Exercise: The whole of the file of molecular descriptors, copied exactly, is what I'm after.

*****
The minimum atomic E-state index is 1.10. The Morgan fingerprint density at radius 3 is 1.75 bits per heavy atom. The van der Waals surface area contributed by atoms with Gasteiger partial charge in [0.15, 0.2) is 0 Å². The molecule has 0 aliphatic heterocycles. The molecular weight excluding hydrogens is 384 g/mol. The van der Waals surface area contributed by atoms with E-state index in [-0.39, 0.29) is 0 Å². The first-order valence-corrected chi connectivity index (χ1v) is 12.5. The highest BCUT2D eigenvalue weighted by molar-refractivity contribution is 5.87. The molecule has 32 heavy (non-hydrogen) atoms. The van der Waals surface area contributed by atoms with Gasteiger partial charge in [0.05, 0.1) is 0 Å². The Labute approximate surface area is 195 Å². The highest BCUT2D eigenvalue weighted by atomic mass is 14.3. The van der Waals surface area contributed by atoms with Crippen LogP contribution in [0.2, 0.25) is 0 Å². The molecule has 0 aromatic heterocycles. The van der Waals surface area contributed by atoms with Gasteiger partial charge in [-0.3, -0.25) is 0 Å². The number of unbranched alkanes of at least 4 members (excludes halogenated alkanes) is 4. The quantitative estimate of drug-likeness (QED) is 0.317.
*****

The minimum atomic E-state index is 1.10. The Morgan fingerprint density at radius 3 is 1.75 bits per heavy atom. The van der Waals surface area contributed by atoms with Gasteiger partial charge in [0.15, 0.2) is 0 Å². The molecule has 0 aliphatic heterocycles. The molecular weight excluding hydrogens is 384 g/mol. The van der Waals surface area contributed by atoms with E-state index in [-0.39, 0.29) is 0 Å². The first-order valence-corrected chi connectivity index (χ1v) is 12.5. The highest BCUT2D eigenvalue weighted by molar-refractivity contribution is 5.87. The molecule has 32 heavy (non-hydrogen) atoms. The van der Waals surface area contributed by atoms with Gasteiger partial charge in [0.05, 0.1) is 0 Å². The Labute approximate surface area is 195 Å². The highest BCUT2D eigenvalue weighted by atomic mass is 14.3. The van der Waals surface area contributed by atoms with Crippen LogP contribution in [0.2, 0.25) is 0 Å². The molecule has 0 aromatic heterocycles. The van der Waals surface area contributed by atoms with Gasteiger partial charge in [-0.3, -0.25) is 0 Å². The number of unbranched alkanes of at least 4 members (excludes halogenated alkanes) is 4. The quantitative estimate of drug-likeness (QED) is 0.317.